Sometimes when we seek to understand the impact of a digital scenario, we recast it in meatspace and describe an analogous situation. In seeking to understand the most recent (and probably most epically irresponsible) WikiLeaks posting, the meatspace analogy will come in handy.
Imagine, if you will, that a company located in Germany was doing biological warfare research, possibly under the guidance and using the funding of various allied governments.
As part of their research, the company has produced a strain of virus that's Ebola-dangerous and Ebola-virulent, that might be used by the varied governments to fulfill certain unspecified and undisclosed objectives.
But this time, WikiLeaks didn't just release documents. They posted the actual software.
Now imagine that a group of concerned scientists discovers this research and illegally gets their hands on vials containing the biowarfare agent. Their justification in this theft is the desire to develop a defense against it, in case it is loosed upon an unsuspecting public.
At this point, you might side with the scientists. After all, biological warfare is nasty stuff, and protecting the public from exposure and harm is a laudable goal.
What if the thieves aren't biological scientists? They're violent activists. Similarly disturbed about the activities going on in the biowarfare lab, they also manage to get a sample of the deadly biological agent.
However, instead of securely and safely transporting the deadly biohazard back to a lab for safe and secure analysis leading to an antidote agent, the thieves inexplicably set up a kiosk at a local mall. And instead of securely managing the biohazard, they give out sample vials of the biohazard to anyone who wants one.
Anyone with a brain would immediately call the authorities and insist that this incredibly dangerous behavior be stopped, and that all the loose vials of biological warfare agent be rounded up and secured or destroyed.
There's your meatspace analogy. Now, let's look at what WikiLeaks is doing. WikiLeaks has released a trove of documents about a dangerous spyware program called FinFisher, produced by a German company named Gamma Group International. And no, I'm not posting a link. My reasoning will become crystal clear in a few paragraphs.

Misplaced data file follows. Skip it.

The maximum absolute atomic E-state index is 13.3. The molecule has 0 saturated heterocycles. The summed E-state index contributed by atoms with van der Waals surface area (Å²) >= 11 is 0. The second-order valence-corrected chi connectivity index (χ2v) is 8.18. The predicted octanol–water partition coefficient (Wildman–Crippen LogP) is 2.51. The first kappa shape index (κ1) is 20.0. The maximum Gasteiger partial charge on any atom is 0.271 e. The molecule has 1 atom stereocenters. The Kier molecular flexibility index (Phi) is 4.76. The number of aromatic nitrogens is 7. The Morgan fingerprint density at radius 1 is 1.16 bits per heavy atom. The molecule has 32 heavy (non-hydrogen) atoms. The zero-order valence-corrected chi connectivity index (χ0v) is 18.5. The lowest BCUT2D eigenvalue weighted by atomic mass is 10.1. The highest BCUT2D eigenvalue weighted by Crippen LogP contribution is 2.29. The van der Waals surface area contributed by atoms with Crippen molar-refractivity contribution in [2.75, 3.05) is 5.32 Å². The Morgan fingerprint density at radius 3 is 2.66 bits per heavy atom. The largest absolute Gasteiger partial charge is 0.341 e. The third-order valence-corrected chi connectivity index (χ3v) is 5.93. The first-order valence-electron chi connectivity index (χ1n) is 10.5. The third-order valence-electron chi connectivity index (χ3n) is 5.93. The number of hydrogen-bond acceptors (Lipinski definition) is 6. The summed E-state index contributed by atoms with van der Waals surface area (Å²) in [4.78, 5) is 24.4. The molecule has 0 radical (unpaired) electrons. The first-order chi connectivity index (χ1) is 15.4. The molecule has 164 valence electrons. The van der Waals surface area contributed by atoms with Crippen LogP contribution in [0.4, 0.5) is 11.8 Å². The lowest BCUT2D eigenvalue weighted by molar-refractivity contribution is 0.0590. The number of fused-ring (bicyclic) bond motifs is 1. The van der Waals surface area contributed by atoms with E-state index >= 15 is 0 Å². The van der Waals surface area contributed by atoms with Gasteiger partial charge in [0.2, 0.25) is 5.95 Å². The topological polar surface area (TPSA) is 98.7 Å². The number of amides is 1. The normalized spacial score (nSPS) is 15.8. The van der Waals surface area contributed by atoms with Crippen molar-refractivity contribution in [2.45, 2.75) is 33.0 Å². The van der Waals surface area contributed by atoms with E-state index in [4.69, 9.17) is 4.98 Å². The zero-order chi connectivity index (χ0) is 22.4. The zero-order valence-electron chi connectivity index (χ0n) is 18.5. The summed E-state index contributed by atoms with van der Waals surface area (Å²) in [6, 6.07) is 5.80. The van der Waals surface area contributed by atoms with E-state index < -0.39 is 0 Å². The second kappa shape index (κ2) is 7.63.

According to reporting by our own Chris Duckett, Gamma Group International has been selling FinFisher to "the police forces of the Netherlands and New South Wales, and the intelligence arms of the Hungarian, Qatari, Italian, and Bosnian governments."
So far, this seems like typical WikiLeaks fare: unpleasant, ethically questionable, and troublesome, but not directly destructive. But here's where our analogous story links up with the digital facts.
To prove the heinousness of the WikiLeaks actions, we'll quote none other than the Ecuadorian house guest that wouldn't leave, the townie from Townsville, the hedon of Sweden, star of film and YouTube, England's least-wanted man, a man probably more suited to an asylum of a different sort, the one and only Julian Assange.
According to Assange in the WikiLeaks release, "FinFisher continues to operate brazenly from Germany selling weaponised surveillance malware to some of the most abusive regimes in the world."
But this time, WikiLeaks didn't just release documents. They posted the actual software. They posted not only the command and control software, but the actual infectious agents as well. WikiLeaks clearly knows how dangerous this stuff is because they state, "the following files have been renamed and compressed in password protected archives (the password is "infected"). They are weaponised malware, so handle carefully."
This is where WikiLeaks breaks new ground and goes from irresponsible and potentially illegal to something far worse. To use our analogy, rather than just releasing secret documents about the biotoxin, they've set the toxin itself free and into the wild. What sense does that make?
WikiLeaks actually posted the zip files containing the malware on their site, for anyone to download.
As I write this I find it hard to put words to madness of this behavior. Irresponsibility is far too mild. Criminal goes without saying. It's something beyond. It's releasing a weapon of destruction to anyone and everyone -- not only the terrorists and bad guys who can put it to terrifying use, but regular people with too much curiosity who have no idea how dangerous it is.
I have always considered WikiLeaks to be a troublesome entity skirting the edge of the law and civilized behavior. But posting technology the organization readily admits is "weaponized malware" to the whole world is destructive and stupid on a whole new scale.